Aside from this adventurous win by GM Alexandra Kosteniuk, IM Alina Kashlinskaya brought another impressive win for the Russian team. With those two victories, the team Russian team started the event with an impressive 4-0 score against the hosts Spain.

IM Tania Sachdev was yet another player who played slightly "too creatively" in the opening. The Indian international master played a shocker in her fourth move with the black pieces, deviating from the tried-and-tested variations commonly seen in the Queen's Gambit Declined, one of the oldest known openings in the game. Though one might wrongly assume she suffered throughout the game due to her opening choice, it was more due to time trouble that she went astray in the final minutes of the game:

Except for WGM Vaishali Rameshbabu (who is incredibly underrated at 2149 in rapid games), India had the higher-rated player in all the other boards. Still, the tenacious Azerbaijani played well and team held India for a 2-2 draw.

In the France-Armenia match, one particular moment caught everyone's attention:

Armenia went on to defeat France 2.5-1.5.

Pool B

In a heavyweight battle Georgia went up against the strong Ukrainian team.  The surprisingly one-sided win by GM Nino Batsiashvili against former women's world champion GM Mariya Muzychuk helped Georgia to overcome Ukraine with a massive 3-1 score.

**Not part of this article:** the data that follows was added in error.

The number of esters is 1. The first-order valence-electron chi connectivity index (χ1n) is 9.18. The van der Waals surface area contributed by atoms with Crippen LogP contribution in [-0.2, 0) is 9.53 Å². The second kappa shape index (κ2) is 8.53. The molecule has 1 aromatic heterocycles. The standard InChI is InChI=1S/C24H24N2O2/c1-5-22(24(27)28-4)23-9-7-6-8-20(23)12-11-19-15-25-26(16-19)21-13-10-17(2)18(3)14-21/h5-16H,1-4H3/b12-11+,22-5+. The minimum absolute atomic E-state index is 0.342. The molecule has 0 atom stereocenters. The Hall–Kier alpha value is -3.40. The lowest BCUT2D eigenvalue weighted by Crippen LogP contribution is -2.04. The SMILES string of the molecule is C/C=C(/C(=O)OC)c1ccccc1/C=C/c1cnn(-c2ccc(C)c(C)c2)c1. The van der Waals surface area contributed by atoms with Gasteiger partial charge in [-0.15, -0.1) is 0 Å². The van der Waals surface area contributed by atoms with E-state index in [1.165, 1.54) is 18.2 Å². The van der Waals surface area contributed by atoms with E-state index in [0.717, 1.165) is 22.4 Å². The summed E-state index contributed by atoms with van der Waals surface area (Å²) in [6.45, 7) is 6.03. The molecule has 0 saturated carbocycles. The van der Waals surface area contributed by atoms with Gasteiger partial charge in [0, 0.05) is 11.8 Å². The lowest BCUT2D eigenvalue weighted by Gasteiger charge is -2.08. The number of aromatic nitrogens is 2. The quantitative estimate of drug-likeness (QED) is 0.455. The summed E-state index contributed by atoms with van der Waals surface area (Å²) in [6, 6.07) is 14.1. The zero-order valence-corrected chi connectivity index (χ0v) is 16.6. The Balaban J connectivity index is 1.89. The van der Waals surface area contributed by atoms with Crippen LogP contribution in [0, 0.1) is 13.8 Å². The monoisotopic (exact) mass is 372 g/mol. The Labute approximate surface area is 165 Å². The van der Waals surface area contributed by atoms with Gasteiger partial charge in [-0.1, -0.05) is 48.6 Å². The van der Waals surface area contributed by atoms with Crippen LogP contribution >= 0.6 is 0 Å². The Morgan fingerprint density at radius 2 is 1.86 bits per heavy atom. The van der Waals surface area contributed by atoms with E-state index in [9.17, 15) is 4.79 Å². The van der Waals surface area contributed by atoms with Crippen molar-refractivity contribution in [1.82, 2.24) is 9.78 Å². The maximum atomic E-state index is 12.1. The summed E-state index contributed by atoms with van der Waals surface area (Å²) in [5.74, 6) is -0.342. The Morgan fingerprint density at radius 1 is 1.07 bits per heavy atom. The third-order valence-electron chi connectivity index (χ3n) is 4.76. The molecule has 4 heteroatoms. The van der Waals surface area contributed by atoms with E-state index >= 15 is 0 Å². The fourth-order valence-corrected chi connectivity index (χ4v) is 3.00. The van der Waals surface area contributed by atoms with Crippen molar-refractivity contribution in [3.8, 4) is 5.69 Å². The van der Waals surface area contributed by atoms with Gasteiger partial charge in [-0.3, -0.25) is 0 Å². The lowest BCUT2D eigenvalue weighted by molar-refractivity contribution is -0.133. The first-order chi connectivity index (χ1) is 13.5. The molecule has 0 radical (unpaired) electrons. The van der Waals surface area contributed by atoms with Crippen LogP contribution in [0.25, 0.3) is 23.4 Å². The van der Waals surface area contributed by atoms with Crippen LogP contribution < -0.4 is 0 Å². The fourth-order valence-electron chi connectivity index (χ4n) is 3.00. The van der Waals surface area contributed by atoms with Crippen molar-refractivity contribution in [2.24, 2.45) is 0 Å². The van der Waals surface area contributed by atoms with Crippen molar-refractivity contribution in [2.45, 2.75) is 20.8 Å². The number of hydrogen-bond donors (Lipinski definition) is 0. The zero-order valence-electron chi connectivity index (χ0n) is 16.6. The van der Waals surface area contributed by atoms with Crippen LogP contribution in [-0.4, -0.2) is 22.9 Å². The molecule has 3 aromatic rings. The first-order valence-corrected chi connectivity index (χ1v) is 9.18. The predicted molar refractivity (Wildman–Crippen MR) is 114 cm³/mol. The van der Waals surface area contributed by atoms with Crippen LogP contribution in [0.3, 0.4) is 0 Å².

GM Nino Batiashvili of Georgia, at the World Women Team Championship
GM Nino Batiashvili scored a smooth win. Photo: Niki Riga/FIDE.

The combined FIDE Americas team prevailed 2.5-1.5 over Poland. Despite the overall negative score, the match featured two noteworthy games by the Polish players:

Just as when GM Monika Socko demonstrated the virtues of not  moving the king at all, her colleague IM Klaudia Kulon went for a different approach:

Meanwhile, Germany and Kazakhstan had a fighting 2-2 draw.

Round 2

Pool A

Russia once again dominated the match and won 3.5-0.5 against France. However, one of their wins had a jaw-dropping blunder in a pawn endgame featuring the classic "corner arrest," where White could have saved the game.

Armenia and Azerbaijan were locked in a 2-2 draw in a match with nothing but decisive results, where IM Gulnar Mammadova produced a brilliant attacking miniature:

An outstanding win by the Azerbaijani top board player!

Meanwhile, India scored 2.5-1.5 over Spain, with the only win coming from Vaishali.

Pool B

Georgia and Kazakhstan tied their match 2-2, featuring two brilliant finishes:

The next game features a rare but beautiful pawn checkmate delivered by IM Lela Javakhishvili:

IM Lela Javakishvili of Georgia at the Women World Team Championship
IM Lela Javakishvili, achieving a rare feat among checkmates. Photo: Niki Riga/FIDE.

Ukraine came back eager to avenge their first round defeat and scored a 3.5-0.5 win over the FIDE Americas, while Germany prevailed 2.5-1.5 over Poland.


Place Pool A Points Pool B Points
1 CFR Team 4 Georgia 3
2 Armenia 3 Kazakhstan 3
3 India 3 Ukraine 2
4 Azerbaijan 2 Germany 2
5 France 0 FIDE Americas 2
6 Spain 0 Poland 0

The 2021 FIDE World Women's Team Championship is a 12-team event featuring teams representing chess nations from around the world. The event runs from September 27-October 2 and is broadcast live with expert commentary on